Researching Auckland city’s next eruption
Boiling lava is spewing from a mountain in south Auckland, rocks are being thrown through the air and a thick cloud of ash covers the sky - would you know what to do?
This was the question behind new research from GNS Science, which analysed what would happen if one of Auckland’s 52 volcanoes erupted.
The research paper, released in the Journal of Volcanology and Geothermal Research this week, is based on a hypothetical twomonth-long period of unrest and eruption near Mangere Bridge, in south Auckland. Geoscientists from GNS Science, the University of Canterbury and Massey University looked at the immediate hazards of an eruption and the ongoing impact an eruption could have on Auckland’s critical infrastructure.
Lead author of the paper, Natalia Deligne, said that while scientists had no idea where the next eruption would be, they could be better prepared by looking at how to respond.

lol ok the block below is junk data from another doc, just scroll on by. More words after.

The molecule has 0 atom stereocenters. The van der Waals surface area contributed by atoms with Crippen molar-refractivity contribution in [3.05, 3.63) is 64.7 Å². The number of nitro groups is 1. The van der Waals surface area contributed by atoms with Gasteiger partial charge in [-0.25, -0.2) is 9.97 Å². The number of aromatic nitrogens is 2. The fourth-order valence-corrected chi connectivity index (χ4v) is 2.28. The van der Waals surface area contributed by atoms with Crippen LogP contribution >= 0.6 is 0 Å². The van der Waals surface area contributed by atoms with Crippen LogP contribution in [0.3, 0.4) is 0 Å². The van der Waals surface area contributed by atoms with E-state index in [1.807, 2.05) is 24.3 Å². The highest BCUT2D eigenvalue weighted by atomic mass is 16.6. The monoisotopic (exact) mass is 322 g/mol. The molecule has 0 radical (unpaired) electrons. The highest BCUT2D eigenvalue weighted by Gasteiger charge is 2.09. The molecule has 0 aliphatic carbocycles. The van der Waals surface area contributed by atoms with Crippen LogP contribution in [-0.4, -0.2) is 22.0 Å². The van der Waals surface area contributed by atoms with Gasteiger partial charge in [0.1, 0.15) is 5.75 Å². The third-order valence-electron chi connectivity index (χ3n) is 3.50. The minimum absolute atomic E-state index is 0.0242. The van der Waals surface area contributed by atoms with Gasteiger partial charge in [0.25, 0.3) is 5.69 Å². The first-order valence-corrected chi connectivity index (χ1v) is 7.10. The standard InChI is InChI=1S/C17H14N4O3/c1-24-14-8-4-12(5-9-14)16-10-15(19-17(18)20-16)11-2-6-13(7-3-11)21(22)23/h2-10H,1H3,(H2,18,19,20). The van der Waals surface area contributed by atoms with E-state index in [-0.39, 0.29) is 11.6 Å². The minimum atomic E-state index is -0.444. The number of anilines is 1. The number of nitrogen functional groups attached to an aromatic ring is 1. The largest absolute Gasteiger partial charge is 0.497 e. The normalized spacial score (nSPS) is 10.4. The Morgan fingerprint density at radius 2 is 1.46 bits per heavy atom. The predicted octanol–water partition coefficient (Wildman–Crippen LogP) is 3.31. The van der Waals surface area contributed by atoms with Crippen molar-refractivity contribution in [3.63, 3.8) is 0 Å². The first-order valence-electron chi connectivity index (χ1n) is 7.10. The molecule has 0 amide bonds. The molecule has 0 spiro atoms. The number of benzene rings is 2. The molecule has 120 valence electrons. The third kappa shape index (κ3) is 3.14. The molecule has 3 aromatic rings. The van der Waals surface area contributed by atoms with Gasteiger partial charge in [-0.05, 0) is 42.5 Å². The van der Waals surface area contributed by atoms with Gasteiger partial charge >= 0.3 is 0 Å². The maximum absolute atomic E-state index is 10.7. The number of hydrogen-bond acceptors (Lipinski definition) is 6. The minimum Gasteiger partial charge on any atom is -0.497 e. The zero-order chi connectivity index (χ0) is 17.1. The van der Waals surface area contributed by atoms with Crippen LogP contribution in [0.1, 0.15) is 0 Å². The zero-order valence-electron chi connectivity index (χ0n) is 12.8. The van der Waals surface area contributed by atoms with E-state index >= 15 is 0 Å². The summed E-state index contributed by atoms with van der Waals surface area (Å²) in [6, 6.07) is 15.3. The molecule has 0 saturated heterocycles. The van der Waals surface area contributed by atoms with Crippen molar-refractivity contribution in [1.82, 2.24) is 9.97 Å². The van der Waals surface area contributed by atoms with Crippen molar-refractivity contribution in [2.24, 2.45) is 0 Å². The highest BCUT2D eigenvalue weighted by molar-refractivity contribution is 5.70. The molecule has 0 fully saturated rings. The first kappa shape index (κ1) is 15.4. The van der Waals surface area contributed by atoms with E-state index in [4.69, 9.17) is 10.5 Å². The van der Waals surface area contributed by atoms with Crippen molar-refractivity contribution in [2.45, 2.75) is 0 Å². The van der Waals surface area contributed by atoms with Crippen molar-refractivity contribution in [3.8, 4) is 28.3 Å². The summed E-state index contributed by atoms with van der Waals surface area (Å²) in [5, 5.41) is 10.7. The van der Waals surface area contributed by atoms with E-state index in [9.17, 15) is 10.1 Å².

Their eruption scenario included a new volcanic cone being created, a series of small volcanic earthquakes, ash fall, lava flows, and rocks being hurled into the air - all of which were considered realistic possibilities for an eruption in Auckland, Deligne said.
Deligne, a volcanic hazard and risk modeller at GNS Science, said the wider study looked at fuel, roads, rail, ports, aviation, water supply and telecommunications to get a dynamic picture of how Auckland would hold up.
The Auckland volcanic field is the most densely populated field of its type in the world. The field is 250,000 years old and there have been 55 recorded eruptions, the most recent being Rangitoto around 600 years ago.
Most Auckland volcanoes are monogenetic, meaning they only erupt once, so it is very likely that the next volcanic vent in Auckland will erupt in an entirely new location. No spatial patterns have been detected within Auckland’s volcanic field - the oldest and youngest volcanoes, Pupuke and Rangitoto, are next to each other - so the location of a future eruption cannot be predicted through pattern.
While they can’t say where the next eruption will be, GNS scientists say they are certain that there will be a future eruption.
nd 2m-high tsunami waves were predicted for the Manukau Harbour shoreline.
Rangitoto is Auckland’s youngest volcano, having erupted 600 years ago.